Every morning for the last week and half, Norm Coleman has strode into the Minnesota Supreme Court chambers just before 9 A.M. and taken a seat at the table shared by his three, and sometimes more, lawyers, attempting to regain his excruciatingly narrow Election Night victory over Al Franken. It had dissolved quickly: by the end of December, following an expensive and careful recount of 2.9 million ballots (which Coleman had fully expected would cement his narrow victory), he was down by a soon-to-be-certified 225.
On Monday, as week two of the Coleman v. Franken “election contest” got underway, Coleman was a wan and tense figure, alternating between episodes of ghoulish good cheer for the media—on the trial’s opening day he claimed to be “thrilled” to be in attendance—and obvious displays of dismay in the form of broad, pained, grimaces, eyes lowered, when conferring with his lawyers. Still, he was and is capable of gracious moments: when, on his way out of the courtroom on Monday, a reporter asked if he would mind explaining the mechanics of the trial, he gamely obliged.
The Coleman lawsuit is largely concerned with the fate of approximately 12,000 absentee ballots that local election officials rejected on Election Day. Of those ballots, election officials later determined that 1,346 may have been improperly rejected (because, say, an election judge made an incorrect call on whether a ballot signature matched a ballot application signature). The Minnesota Supreme Court then ruled that such ballots, individually, could only be included and counted by consent of the two campaigns and local election officials. Both campaigns, despite avowals that their primary interest is in the enfranchisement of voters, subsequently objected to ballots that they suspected might help their opponent and, in the end, only 933 were opened and counted.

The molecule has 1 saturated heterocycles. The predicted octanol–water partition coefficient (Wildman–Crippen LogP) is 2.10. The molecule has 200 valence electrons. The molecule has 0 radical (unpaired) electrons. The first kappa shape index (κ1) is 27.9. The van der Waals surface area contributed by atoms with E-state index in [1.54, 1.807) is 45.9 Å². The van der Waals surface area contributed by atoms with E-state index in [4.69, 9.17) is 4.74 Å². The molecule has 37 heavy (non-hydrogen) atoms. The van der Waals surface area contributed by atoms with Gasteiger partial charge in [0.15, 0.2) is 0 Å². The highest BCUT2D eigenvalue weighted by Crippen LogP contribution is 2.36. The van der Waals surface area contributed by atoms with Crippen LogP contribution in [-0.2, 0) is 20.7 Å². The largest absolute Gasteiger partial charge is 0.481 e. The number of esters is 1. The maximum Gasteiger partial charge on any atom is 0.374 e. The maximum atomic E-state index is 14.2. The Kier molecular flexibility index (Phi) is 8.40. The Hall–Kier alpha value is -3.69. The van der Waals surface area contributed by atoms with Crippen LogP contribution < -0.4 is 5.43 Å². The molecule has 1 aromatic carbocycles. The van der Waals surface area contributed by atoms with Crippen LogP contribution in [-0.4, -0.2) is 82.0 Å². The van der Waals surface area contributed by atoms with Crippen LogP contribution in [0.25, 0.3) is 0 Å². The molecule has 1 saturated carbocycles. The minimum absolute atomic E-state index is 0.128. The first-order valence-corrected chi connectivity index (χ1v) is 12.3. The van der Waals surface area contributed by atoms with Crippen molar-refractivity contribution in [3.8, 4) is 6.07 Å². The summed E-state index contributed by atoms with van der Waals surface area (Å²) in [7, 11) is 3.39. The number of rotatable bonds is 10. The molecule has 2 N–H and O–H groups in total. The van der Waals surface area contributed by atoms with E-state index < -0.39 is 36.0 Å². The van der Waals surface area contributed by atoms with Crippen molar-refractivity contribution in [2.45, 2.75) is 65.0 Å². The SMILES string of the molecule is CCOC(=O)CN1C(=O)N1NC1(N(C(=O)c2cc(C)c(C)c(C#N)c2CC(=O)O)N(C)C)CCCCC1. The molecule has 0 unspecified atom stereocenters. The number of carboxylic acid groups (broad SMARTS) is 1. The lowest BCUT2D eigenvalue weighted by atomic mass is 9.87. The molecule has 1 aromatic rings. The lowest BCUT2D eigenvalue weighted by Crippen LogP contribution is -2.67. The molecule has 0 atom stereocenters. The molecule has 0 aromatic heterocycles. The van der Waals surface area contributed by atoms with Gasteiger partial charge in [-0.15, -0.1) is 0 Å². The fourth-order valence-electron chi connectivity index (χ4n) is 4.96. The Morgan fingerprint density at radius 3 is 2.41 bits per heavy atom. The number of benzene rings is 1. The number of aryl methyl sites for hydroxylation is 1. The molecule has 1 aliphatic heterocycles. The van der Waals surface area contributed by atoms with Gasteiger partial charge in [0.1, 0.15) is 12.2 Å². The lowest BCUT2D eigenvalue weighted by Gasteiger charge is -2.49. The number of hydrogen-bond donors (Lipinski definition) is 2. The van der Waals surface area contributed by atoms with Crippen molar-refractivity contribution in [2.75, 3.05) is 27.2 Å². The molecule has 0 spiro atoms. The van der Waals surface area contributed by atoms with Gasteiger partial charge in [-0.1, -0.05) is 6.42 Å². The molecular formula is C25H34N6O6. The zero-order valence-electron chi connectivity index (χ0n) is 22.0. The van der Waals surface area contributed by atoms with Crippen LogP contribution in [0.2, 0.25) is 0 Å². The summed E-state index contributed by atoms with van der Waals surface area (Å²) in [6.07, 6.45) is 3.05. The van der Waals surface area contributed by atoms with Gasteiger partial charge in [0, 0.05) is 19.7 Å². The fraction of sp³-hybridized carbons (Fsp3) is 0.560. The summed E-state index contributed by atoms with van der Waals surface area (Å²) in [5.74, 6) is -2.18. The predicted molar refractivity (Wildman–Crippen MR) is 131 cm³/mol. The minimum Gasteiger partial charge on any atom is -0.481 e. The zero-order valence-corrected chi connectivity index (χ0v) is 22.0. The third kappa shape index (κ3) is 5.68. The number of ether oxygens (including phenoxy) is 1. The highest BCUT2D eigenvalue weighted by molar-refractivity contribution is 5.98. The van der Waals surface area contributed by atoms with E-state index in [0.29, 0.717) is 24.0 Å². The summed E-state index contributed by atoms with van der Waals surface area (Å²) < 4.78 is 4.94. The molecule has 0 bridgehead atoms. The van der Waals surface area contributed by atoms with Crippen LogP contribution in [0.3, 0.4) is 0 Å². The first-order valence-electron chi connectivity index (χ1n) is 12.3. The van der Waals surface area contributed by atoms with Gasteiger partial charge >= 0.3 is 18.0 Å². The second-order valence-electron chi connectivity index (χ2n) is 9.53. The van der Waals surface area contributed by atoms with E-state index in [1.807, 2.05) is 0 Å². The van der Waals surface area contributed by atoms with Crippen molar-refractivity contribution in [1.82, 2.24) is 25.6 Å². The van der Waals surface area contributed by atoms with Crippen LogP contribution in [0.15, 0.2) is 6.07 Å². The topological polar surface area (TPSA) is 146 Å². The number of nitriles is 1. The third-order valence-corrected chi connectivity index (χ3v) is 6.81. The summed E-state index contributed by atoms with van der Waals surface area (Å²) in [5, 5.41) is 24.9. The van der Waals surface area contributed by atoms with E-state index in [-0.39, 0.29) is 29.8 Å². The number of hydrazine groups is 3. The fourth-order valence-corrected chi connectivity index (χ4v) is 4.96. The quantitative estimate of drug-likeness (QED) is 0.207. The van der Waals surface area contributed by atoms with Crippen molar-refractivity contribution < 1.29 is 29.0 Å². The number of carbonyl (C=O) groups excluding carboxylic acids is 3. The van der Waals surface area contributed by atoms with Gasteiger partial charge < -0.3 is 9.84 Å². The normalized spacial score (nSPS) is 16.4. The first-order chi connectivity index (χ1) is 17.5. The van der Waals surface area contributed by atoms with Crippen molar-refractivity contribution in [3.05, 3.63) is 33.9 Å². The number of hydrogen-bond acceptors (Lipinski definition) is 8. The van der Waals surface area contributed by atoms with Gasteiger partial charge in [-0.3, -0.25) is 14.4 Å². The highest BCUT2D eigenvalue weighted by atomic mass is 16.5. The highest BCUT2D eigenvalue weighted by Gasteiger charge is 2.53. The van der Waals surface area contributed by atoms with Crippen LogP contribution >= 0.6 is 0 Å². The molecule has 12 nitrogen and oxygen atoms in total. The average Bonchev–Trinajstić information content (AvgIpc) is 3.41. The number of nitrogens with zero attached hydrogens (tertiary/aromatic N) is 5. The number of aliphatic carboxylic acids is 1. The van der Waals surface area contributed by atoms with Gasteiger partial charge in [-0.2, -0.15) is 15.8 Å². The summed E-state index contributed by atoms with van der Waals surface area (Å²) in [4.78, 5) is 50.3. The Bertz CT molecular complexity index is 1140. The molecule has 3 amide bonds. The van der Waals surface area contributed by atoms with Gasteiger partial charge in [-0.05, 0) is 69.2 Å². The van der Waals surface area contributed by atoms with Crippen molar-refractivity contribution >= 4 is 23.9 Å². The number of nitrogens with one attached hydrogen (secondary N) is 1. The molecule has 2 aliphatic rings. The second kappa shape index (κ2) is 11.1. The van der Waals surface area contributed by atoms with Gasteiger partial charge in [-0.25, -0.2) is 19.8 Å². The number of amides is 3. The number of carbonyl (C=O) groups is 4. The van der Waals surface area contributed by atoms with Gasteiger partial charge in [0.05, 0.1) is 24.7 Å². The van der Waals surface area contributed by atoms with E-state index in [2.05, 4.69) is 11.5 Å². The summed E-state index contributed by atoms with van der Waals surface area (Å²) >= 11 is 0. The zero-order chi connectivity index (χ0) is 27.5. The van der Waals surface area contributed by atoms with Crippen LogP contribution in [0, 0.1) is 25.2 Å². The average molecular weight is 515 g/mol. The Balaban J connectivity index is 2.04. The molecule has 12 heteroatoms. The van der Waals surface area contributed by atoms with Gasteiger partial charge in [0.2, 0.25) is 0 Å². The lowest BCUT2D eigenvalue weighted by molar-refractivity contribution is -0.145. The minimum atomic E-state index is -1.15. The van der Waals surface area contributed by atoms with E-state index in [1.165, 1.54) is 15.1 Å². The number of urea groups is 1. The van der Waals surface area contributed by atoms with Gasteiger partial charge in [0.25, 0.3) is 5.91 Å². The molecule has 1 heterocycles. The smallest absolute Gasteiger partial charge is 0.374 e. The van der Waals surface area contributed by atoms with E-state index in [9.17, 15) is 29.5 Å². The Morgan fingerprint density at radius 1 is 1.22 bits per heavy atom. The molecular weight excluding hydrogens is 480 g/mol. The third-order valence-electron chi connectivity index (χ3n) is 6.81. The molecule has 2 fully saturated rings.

When, to Coleman’s surprise, those 933 ballots resulted in the loss of his narrow lead over Franken, he requested that the Minnesota Supreme Court allow consideration of an additional 654 rejected absentees from Republican-leaning areas. The request was denied, but it hardly mattered: the 654 ballots almost certainly lacked enough votes to put Coleman over the top. So, at the beginning of last week’s trial, he and his legal team (led by Florida 2000 veteran Ben Ginsburg, and Joe Friedberg, a prominent Minnesota criminal attorney) set their sights on reintroducing all of the state’s roughly 12,000 rejected absentee ballots for immediate recount, whether or not they had been rejected properly.
To justify this shift, Coleman asserted that the trial “isn’t about candidates anymore, it’s about voters.” Indeed, unwitting voters, he argued, had been denied equal protection when Minnesota’s eighty-seven counties each applied their own, sometimes idiosyncratic, standards for accepting or rejecting absentee ballots. Coleman’s hope in filing the suit was that the three-judge panel would agree to spend weeks or months evaluating, and then possibly counting, all of the outstanding rejected ballots.